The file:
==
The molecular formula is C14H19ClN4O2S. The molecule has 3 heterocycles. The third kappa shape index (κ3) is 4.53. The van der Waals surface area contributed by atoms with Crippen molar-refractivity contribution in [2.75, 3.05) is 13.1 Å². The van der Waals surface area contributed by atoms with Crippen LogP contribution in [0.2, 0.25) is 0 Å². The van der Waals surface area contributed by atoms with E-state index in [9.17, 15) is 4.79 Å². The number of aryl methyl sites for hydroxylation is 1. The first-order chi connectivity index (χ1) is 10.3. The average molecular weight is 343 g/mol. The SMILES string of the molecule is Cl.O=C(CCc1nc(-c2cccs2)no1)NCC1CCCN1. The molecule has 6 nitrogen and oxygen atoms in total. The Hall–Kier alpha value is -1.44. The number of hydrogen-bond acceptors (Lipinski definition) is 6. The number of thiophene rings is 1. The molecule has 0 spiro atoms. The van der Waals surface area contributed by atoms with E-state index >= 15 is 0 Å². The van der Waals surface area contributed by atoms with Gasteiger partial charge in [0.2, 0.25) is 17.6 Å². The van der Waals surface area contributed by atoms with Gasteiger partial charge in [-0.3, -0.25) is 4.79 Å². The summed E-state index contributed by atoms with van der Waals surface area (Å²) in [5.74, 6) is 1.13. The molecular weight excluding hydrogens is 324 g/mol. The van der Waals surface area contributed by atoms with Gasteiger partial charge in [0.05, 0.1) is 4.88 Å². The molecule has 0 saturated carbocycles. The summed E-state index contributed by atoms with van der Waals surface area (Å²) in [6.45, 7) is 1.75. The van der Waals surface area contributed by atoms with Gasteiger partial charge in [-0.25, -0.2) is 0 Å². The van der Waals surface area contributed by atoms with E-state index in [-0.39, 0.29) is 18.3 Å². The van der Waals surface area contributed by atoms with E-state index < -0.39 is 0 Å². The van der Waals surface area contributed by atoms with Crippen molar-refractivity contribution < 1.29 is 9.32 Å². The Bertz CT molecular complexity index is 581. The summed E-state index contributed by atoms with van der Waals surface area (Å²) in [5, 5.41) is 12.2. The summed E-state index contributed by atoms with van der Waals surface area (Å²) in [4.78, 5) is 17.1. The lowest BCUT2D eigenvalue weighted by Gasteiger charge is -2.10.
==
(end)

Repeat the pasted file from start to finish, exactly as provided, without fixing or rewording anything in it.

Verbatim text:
The molecular formula is C14H19ClN4O2S. The molecule has 3 heterocycles. The third kappa shape index (κ3) is 4.53. The van der Waals surface area contributed by atoms with Crippen molar-refractivity contribution in [2.75, 3.05) is 13.1 Å². The van der Waals surface area contributed by atoms with Crippen LogP contribution in [0.2, 0.25) is 0 Å². The van der Waals surface area contributed by atoms with E-state index in [9.17, 15) is 4.79 Å². The number of aryl methyl sites for hydroxylation is 1. The first-order chi connectivity index (χ1) is 10.3. The average molecular weight is 343 g/mol. The SMILES string of the molecule is Cl.O=C(CCc1nc(-c2cccs2)no1)NCC1CCCN1. The molecule has 6 nitrogen and oxygen atoms in total. The Hall–Kier alpha value is -1.44. The number of hydrogen-bond acceptors (Lipinski definition) is 6. The number of thiophene rings is 1. The molecule has 0 spiro atoms. The van der Waals surface area contributed by atoms with E-state index >= 15 is 0 Å². The van der Waals surface area contributed by atoms with Gasteiger partial charge in [0.2, 0.25) is 17.6 Å². The van der Waals surface area contributed by atoms with Gasteiger partial charge in [-0.3, -0.25) is 4.79 Å². The summed E-state index contributed by atoms with van der Waals surface area (Å²) in [5.74, 6) is 1.13. The molecular weight excluding hydrogens is 324 g/mol. The van der Waals surface area contributed by atoms with Gasteiger partial charge in [0.05, 0.1) is 4.88 Å². The molecule has 0 saturated carbocycles. The summed E-state index contributed by atoms with van der Waals surface area (Å²) in [6.45, 7) is 1.75. The van der Waals surface area contributed by atoms with Gasteiger partial charge in [-0.25, -0.2) is 0 Å². The van der Waals surface area contributed by atoms with E-state index in [-0.39, 0.29) is 18.3 Å². The van der Waals surface area contributed by atoms with E-state index < -0.39 is 0 Å². The van der Waals surface area contributed by atoms with Crippen molar-refractivity contribution < 1.29 is 9.32 Å². The Bertz CT molecular complexity index is 581. The summed E-state index contributed by atoms with van der Waals surface area (Å²) in [5, 5.41) is 12.2. The summed E-state index contributed by atoms with van der Waals surface area (Å²) in [4.78, 5) is 17.1. The lowest BCUT2D eigenvalue weighted by Gasteiger charge is -2.10.